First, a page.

The Postpartum Couple

Nurturing a relationship during the postpartum period can be difficult. Most experts suggest that you sustain your relationship in the same way you would at any other time in your lives together as a couple. The difference now is one of time and energy—think small. Here are some easy ways to remind your partner of how much he or she means to you:

  • Spend a few minutes together doing something enjoyable each day. It might be as simple as watching the news every evening together or going for a 20 minute after-dinner walk with the baby. Don’t allow any outside interruptions during that time. This is your time together; make it a top priority!
  • Keep housecleaning goals reasonable, and find ways to simplify your routine. This will allow both of you more time together to focus on other things. Get outside help if you can afford it or ask for it as a shower gift.
  • Ask for exactly what you need from your partner such as, “I need a hug.” or “Can you give the baby her bath?” One of the biggest mistakes couples make is believing that their partner should anticipate needs without prompting.
  • Once you feel comfortable leaving the baby with someone for a couple of hours, establish a regular weekly “date” together. Or, have a “date night” at home with a picnic in the living room.
  • As often as possible, use “I” statements instead of “You” statements when discussing problems with your partner. Instead of saying, “You forgot to put the diapers out for the service to pick up,” try saying “I feel overwhelmed by details. I need your help remembering to do this task.”
  • In general, try to share both your positive and negative feelings regularly. We often forget to share feelings of joy and appreciation. Keep the doors of communication open so that emotions don’t build up inside of you.
  • It’s a fact of parenthood: most of your conversation will now revolve around the baby. Don’t forget to talk about other things from time to time.
  • Talk to other parents. Ask them how they managed the postpartum period and get some tips on how they kept their love alive. Some may have more to share than others, but talking with other people helps you to realize that your challenges are not unique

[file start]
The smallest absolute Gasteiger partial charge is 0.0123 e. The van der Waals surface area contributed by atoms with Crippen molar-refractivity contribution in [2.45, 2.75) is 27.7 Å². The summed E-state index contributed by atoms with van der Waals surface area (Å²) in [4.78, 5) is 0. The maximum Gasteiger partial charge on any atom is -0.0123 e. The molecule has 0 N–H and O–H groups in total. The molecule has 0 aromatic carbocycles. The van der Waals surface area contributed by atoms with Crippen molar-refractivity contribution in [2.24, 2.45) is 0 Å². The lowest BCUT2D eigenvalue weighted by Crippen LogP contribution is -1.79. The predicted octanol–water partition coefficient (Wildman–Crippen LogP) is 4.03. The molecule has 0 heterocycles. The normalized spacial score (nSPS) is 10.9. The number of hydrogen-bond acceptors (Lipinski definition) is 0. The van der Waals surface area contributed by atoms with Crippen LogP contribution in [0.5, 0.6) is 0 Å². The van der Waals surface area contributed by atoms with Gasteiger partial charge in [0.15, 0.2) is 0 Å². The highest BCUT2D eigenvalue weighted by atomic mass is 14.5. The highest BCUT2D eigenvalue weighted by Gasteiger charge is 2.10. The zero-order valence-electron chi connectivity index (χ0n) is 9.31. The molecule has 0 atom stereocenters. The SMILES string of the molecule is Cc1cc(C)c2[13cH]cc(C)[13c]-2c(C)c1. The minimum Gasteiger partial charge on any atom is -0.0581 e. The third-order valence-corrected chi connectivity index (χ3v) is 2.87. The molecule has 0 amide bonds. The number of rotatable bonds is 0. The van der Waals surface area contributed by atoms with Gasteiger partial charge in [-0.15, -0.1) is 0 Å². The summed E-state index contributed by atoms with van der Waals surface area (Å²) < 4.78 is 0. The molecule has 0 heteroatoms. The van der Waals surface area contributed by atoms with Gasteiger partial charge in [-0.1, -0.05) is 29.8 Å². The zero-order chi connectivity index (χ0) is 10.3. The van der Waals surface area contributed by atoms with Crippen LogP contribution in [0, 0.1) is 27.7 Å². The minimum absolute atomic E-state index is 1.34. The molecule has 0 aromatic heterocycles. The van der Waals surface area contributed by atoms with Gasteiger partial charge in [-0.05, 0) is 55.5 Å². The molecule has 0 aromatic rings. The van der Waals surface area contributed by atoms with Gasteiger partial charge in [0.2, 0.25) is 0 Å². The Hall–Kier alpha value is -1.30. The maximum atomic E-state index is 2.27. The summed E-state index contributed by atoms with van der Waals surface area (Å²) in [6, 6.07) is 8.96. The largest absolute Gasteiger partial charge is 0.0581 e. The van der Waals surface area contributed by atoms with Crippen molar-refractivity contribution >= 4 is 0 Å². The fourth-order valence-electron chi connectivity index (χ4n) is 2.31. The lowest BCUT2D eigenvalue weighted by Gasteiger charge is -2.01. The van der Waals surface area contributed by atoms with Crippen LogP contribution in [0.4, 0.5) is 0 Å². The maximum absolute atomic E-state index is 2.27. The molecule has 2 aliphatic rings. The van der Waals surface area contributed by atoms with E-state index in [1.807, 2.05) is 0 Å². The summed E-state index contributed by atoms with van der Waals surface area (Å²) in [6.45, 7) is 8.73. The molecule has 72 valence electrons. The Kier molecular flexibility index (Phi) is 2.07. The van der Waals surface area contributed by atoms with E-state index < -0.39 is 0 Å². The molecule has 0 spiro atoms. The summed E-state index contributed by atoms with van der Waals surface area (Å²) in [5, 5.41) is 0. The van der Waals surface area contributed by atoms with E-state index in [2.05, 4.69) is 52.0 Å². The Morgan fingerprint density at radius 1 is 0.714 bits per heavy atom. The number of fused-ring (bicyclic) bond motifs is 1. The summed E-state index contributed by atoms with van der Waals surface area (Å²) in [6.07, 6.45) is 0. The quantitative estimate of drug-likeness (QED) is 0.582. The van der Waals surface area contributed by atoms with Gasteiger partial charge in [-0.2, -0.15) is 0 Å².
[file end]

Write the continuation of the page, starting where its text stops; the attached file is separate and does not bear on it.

• Don’t forget to laugh together. Humor is healing.


At your six-week check-up, your midwife or doctor will probably tell you that you can resume normal sexual relations. Many women greet this announcement with mixed feelings for a number of reasons.

For one thing, you are probably still tired. If you are breastfeeding, the changed levels of estrogen in your body make you feel quite different. Even your skin feels different, and being touched may not feel the same way it did before. Your body may still be sore, or you may have sore breasts. Your breasts might start leaking the moment you even try to cuddle or have sex. All in all, things are not the same as they were before—your body has changed, and so have you.

Many women report that the constant physical contact they have with the baby makes them feel like they just want to be left alone the rest of the time. Some women feel as though their bodies are meant only for the baby’s use in the early weeks, and are turned off at the idea of sharing it with anyone else. Your partner, on the other hand, may have the opposite response and might be feeling left out, or even jealous of the attention the baby is getting from you.